All of them have heard Industrial Health Care Lobbyists present them slick cover stories many, many, many times. And within 24 hours of your appearence, every one of those staffer will get several phone calls from the Lobbyists of Industrial Health with detailed counterpoints to whatever you bring.
So be specific. Be highly factual. Be clear.
BULLET: Citizens need Health Care, and Healthy Lives, not Wasteful Private Health Insurance.
- X% of money in US Health Insurance is Profit.
- Y% is used up on the admin and process of Health care itself.
- In Total Z-Billions a year is spent on these companies with NO HEALTH BENEFITS to citizens
Arrive 10 minutes early. Give your card to the receptionist and tell them you will wait in the Hallway until called. The offices are tiny, and while they have "waiting couches" or sometimes just one chair, the staff find it chilling to have a person waiting who they don't know, and don't know how to speak in front of. Let them work. Just hover in the Hall. Hopefully you will have a friend or fellow Kossack with you, and go over your high points again. Have them down cold.
In your hands will be a folder. That Folder will have enough copies of a ONE PAGE BRIEF.
- The brief will have your contact data, date and appt time at the top of the sheet.
- It will then have subject key points, listed in bullet form. No more than Five.
- Then you will have ONE SHORT PARAGRAPH, even just one good Sentence, and one good fact to support each of those points.
If you provide this sheet. 90% of the people you brief will use it. Those key things you have put there WILL end up in many many speeches and talking points.
If you provide even TWO sheets. You die. Few of the staff there have time to figure out the 3-5 key high points. That is your job.
Then touch the points, but don't read them.
Say: "I have brought you a key-points sheet with some core talking points for your Members. Thank you for the time. I know how insanely busy you all are. I was told we have X mintues, has that changed? Or do we still have X minutes? " (They will likely give you a new number, and they will really respect that you asked.)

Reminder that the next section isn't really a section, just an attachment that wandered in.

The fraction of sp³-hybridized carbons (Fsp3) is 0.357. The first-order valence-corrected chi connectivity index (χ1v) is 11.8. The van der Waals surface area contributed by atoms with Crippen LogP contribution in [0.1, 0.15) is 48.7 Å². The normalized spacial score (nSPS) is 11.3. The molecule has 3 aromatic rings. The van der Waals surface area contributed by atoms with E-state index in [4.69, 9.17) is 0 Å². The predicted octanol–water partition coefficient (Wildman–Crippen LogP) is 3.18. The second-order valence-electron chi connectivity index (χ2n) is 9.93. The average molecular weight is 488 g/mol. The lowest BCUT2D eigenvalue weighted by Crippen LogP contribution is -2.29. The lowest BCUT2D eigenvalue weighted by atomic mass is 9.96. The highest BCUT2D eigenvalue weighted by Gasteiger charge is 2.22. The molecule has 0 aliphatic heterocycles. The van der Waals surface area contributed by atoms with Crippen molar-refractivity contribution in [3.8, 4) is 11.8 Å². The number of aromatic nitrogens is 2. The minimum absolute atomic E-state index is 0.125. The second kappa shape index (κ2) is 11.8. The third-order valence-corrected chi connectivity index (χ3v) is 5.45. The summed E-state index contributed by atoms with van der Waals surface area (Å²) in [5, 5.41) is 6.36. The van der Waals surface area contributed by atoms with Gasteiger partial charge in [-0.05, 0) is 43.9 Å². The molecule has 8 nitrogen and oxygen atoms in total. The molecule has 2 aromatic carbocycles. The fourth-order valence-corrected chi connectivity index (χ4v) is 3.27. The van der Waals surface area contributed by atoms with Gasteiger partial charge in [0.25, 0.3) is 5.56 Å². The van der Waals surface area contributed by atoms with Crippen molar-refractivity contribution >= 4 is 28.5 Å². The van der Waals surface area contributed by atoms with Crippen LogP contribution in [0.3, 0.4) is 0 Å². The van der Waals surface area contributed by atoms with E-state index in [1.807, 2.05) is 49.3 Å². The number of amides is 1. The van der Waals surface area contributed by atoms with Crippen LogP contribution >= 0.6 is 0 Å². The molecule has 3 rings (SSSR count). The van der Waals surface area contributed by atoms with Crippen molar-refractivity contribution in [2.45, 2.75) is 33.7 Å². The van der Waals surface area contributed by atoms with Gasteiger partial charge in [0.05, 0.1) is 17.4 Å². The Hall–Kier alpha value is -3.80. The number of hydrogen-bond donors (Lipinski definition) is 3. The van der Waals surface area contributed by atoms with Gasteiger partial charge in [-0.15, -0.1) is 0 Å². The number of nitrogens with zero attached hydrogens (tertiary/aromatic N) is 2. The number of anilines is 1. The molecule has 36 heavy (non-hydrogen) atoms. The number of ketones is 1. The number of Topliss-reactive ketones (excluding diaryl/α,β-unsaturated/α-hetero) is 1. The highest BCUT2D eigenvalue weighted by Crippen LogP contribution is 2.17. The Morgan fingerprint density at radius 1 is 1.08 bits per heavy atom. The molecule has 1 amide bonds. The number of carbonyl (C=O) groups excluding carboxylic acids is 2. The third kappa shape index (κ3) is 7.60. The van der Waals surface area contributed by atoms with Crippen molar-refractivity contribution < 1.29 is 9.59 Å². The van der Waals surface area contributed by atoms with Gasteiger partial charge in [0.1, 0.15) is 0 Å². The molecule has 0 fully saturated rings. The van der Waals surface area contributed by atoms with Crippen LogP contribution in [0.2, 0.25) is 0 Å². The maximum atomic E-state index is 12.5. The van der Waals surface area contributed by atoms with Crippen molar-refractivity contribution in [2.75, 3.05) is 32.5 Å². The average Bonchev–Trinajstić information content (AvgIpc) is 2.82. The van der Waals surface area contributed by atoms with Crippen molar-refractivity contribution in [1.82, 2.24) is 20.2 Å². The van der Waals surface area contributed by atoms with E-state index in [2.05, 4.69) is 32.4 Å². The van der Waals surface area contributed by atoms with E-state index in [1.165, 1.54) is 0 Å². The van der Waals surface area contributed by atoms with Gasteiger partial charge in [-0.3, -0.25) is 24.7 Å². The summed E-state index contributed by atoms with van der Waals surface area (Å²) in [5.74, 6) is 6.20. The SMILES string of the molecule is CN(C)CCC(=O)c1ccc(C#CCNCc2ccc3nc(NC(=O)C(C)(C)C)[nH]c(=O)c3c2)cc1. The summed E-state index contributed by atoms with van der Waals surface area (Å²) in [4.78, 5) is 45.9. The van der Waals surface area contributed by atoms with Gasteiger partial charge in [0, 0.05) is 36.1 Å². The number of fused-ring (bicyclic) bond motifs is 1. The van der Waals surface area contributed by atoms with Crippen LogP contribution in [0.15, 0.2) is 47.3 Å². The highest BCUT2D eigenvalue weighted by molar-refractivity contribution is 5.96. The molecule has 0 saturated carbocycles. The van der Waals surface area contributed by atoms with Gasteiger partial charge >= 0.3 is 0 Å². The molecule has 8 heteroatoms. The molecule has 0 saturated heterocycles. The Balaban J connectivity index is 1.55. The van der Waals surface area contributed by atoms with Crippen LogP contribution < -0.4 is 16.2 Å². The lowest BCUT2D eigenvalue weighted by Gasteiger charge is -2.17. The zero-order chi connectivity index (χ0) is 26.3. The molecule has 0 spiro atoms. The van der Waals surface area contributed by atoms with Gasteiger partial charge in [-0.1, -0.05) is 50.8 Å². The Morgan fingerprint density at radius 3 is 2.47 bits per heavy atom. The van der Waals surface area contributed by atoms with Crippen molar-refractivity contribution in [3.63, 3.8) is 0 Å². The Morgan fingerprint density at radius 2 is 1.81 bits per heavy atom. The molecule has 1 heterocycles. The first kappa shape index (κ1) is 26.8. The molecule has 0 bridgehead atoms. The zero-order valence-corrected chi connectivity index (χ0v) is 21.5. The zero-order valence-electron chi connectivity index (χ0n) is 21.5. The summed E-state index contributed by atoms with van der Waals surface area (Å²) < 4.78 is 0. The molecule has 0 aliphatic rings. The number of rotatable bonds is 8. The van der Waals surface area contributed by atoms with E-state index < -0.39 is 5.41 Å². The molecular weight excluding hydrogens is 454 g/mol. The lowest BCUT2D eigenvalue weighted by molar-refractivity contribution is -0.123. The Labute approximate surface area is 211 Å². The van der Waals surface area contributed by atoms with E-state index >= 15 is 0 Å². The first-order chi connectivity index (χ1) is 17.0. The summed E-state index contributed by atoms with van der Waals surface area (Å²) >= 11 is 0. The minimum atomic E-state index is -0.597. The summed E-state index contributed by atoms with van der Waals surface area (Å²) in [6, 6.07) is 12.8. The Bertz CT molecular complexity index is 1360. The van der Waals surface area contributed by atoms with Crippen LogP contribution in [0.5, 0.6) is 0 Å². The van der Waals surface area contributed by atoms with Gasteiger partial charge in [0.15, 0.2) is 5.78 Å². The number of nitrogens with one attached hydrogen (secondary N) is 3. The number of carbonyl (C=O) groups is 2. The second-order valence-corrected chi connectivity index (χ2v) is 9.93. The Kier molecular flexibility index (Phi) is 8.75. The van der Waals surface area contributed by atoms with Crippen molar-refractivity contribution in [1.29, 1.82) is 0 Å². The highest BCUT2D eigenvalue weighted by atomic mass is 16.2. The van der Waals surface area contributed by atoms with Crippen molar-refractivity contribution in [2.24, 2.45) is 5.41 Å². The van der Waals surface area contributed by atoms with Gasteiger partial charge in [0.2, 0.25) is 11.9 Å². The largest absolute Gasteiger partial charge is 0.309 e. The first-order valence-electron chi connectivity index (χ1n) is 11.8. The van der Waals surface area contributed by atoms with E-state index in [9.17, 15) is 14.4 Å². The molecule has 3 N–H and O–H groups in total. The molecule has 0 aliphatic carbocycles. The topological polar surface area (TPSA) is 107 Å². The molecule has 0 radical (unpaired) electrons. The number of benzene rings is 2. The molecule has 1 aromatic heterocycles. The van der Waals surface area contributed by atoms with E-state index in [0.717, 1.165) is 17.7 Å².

Then say: "While you review the One Pager, I will better flesh out the key points and facts here, by sharing with you some larger themes, annecdotes and cases of the "Death By Spreadsheet" being inflicted on the public."
And then let it rip. Don't be scared. The Hill is not for the scared. It is loaded with Type A, Brilliant, Busy and Tough humans.The kids sitting in front of you...and most will be kids...have been briefed 100s, perhaps 1000s of times and they see every possible horror, opinion, lunacy and pablum possible.
You are passionate, a little extremist, definitely progressive and a tinge angry. Let the ALL out. Be you. And let it rip. And do not be afraid of being extreme. Remember. You are likely to be the ONLY fly in the soothing ointment of 10-50 briefs .....
Then, in a seperate folder you will have a 5-20 page "heavy" brief. At the end of your X time, .....you offer it to anyone who might want it to have a hard copy of the heavy brief,...
If it goes well. Over the next month you will have the bizarre experience of seeing/hearing the bullet points you have wri
Thanks Claudia! Great suggestions.